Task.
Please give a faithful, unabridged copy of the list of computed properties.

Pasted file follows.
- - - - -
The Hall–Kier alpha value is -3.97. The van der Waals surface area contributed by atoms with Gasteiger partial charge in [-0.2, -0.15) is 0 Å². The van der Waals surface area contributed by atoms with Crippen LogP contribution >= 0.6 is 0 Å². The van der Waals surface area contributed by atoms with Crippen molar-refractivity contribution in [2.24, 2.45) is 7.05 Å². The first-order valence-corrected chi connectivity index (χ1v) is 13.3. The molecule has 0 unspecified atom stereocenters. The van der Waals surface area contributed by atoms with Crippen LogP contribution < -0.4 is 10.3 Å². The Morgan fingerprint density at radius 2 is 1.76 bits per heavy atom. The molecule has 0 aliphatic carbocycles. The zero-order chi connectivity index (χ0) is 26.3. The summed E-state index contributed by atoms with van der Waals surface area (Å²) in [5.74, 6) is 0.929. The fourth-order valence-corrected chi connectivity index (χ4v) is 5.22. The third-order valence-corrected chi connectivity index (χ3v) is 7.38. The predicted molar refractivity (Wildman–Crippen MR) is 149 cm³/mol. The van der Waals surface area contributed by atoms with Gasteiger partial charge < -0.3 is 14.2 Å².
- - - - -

The Hall–Kier alpha value is -3.97. The van der Waals surface area contributed by atoms with Gasteiger partial charge in [-0.2, -0.15) is 0 Å². The van der Waals surface area contributed by atoms with Crippen LogP contribution >= 0.6 is 0 Å². The van der Waals surface area contributed by atoms with Crippen molar-refractivity contribution in [2.24, 2.45) is 7.05 Å². The first-order valence-corrected chi connectivity index (χ1v) is 13.3. The molecule has 0 unspecified atom stereocenters. The van der Waals surface area contributed by atoms with Crippen LogP contribution < -0.4 is 10.3 Å². The Morgan fingerprint density at radius 2 is 1.76 bits per heavy atom. The molecule has 0 aliphatic carbocycles. The zero-order chi connectivity index (χ0) is 26.3. The summed E-state index contributed by atoms with van der Waals surface area (Å²) in [5.74, 6) is 0.929. The fourth-order valence-corrected chi connectivity index (χ4v) is 5.22. The third-order valence-corrected chi connectivity index (χ3v) is 7.38. The predicted molar refractivity (Wildman–Crippen MR) is 149 cm³/mol. The van der Waals surface area contributed by atoms with Gasteiger partial charge < -0.3 is 14.2 Å².